Photographs by Chris Jennings (continued). We conclude Chris's photographic selection with some images taken on 14th March 2015 during a club walk that traced the former Preston & Longridge Railway, a private company that ended up under the joint control of the Lancashire & Yorkshire and London & North Western Railways. The line lost its passenger service as long ago as 2nd June 1930, but freight continued until November 1967. Even then, the line wasn't entirely finished thanks to a Courtaulds factory at Red Scar, which continued to supply traffic into Preston and beyond until 1980. Between Preston's Blackpool Road and Red Scar, the trackbed is now a multi use trail, which has long been the subject of a planned extension to Grimsargh; it wouldn't take much, for the current OS Explorer map (July 2015) shows the route stopping less than half a mile short of Grimsargh village.

Within the confines of Preston, this is a highly urban route which strikes a marked contrast with the disused rural lines that feature so often on these pages. There's a tremendous zoomable map here which shows the the tangle of lines that used to exist around Preston.

Above: These rail overbridges, just north of Preston station, carry Maudland Bank and Leighton Street over the top of the old Longridge branch line; the grid reference is SD 532298. 14th March 2015. (Chris Jennings)

Above: This photograph illustrates the scene above, eight years earlier. A comparison quickly reveals the extent to which nature is reclaiming her own. 12th August 2007. (Betty Longbottom, used under the terms of this Creative Commons licence)
Above: Moving east along the line, this is the west portal of Deepdale (or Miley) No. 1 Tunnel. It is 160 yards long and runs beneath a terrace of houses on the south side of St Peter’s Square, which – rather confusingly – is actually a road rather than a square; the 'No Entry' signs in the middle left of the photograph marks its western end. 14th March 2015. (Chris Jennings)

Above: Boundary markers at grid reference SD 545303 in Deepdale Road, near its junction with Burrow Road. Look carefully at the edging stones and you will be able to make out the widely-spaced initials 'LNW & L&Y RY COS'. The line passed under Deepdale Road via a rail overbridge, but the railway company owned a small piece of land at the road junction behind its bridge parapet, which it marked in this way as its own. 14th March 2015. (Chris Jennings)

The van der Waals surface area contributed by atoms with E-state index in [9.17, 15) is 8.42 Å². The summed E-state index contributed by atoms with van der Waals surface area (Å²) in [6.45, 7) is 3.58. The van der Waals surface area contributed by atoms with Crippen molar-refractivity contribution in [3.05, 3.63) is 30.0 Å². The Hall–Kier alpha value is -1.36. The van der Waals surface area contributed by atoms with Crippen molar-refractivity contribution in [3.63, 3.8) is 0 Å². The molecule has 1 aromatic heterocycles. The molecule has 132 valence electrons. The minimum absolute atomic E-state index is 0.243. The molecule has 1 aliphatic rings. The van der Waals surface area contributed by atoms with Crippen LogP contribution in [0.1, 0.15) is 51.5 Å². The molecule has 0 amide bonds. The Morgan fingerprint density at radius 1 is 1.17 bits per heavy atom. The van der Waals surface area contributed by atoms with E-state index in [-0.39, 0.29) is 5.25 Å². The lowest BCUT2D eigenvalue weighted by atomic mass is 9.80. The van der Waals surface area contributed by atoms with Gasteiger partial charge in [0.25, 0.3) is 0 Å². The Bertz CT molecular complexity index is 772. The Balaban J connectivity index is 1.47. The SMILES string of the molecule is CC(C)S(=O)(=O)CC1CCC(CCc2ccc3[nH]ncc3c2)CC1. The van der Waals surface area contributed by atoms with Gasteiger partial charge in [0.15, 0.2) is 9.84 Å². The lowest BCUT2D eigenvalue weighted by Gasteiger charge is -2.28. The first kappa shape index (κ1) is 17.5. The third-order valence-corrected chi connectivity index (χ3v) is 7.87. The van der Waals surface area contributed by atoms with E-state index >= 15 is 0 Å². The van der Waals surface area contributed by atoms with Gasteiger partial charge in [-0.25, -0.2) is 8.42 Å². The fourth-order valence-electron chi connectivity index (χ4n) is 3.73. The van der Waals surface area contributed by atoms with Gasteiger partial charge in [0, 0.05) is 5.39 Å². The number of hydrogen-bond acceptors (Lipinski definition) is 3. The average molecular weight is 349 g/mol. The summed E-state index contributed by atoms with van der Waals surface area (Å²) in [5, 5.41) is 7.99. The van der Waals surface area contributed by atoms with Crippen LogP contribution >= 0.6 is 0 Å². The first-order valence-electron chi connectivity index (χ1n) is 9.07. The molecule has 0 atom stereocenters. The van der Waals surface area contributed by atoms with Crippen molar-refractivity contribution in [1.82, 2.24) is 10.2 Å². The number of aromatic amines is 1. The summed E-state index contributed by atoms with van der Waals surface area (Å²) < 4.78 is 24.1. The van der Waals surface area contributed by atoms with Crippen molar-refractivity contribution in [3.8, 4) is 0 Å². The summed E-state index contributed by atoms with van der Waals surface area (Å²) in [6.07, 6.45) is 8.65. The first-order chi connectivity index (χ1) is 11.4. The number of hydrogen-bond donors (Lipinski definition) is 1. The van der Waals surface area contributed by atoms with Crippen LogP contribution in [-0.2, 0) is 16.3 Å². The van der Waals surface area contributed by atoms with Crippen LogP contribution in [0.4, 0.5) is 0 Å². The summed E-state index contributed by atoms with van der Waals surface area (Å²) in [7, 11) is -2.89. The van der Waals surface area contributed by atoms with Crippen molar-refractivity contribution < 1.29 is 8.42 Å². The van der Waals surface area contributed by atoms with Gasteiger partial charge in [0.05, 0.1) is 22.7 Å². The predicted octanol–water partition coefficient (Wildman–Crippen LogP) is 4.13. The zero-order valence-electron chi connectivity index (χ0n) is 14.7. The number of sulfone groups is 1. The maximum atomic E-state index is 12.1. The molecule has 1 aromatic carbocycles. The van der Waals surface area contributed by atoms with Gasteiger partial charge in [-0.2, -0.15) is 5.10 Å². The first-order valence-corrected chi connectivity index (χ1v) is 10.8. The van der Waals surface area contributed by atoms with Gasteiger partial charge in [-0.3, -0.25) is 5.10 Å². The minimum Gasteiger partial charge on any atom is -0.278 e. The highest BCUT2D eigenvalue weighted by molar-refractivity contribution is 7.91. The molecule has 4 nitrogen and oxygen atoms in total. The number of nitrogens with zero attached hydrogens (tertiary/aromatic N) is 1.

Above: The arch of this pedestrian footbridge, also in Deepdale, recalls the vernacular style of local canal bridges, which is hardly surprising when one considers that the P&LR was set up in 1836 and opened in 1840, with horses as the motive power. The bridge is charming even if the amount of waste on the trackbed is not! Surely this old railway would be more valued by the local community, and in a better state, if it were re-used as a trail? If you look carefully in the lower middle foreground, you can just make out a section of rail, for the permanent way remains in place all the way from Preston to Red Scar. 14th March 2015. (Chris Jennings)
Above: Although no trains have traversed the line for some 35 years, Deepdale Junction still retains its level crossing gates (after a fashion) plus a complete set of rails and check rails. This is where a 33 chain spur back to Deepdale Goods diverged from the main branch. The location is SD 551305 on Skeffington Road. 14th March 2015. (Chris Jennings)
Above: Despite closing its doors to passengers in June 1930, Ribbleton station still clings to life. In 2007, it was boarded up and ruinous, but the evidence of clearance work in the foreground suggests that someone might be trying to save it. This is one of those stations where the railway couldn't quite decide on the name. Opened in 1854 as Gammer Lane, it was changed to Fulwood in 1856 before finally becoming Ribbleton in 1900. 14th March 2015. (Chris Jennings)

Left: Grimsargh (not illustrated in this selection) was the junction for a short branch to Whittingham, which members of the club explored during this visit, finding this numberless milepost not far from the site of the old village station. Originally, numerals were mounted on both sides of the triangular stub at the top, indicating either the number of miles from the junction at Grimsargh or – perhaps more likely – at Preston. 14th March 2015. (Chris Jennings)

Above: After some of the foregoing scenes, it comes as a relief to reveal that the old station at Longridge survives in fine fettle, adjoining the recently refurbished Towneley Arms Hotel. Behind the hotel, the station canopy can be seen clearly, with the town's war memorial now standing opposite on the former trackbed. The adjoining station buildings (under and beyond the canopy) now serve as the headquarters of Longridge Town Council, as well as a heritage centre and community area; their restoration was achieved with the aid of a £221,600 grant from the Heritage Lottery Fund in late 2008. 14th March 2015. (Chris Jennings)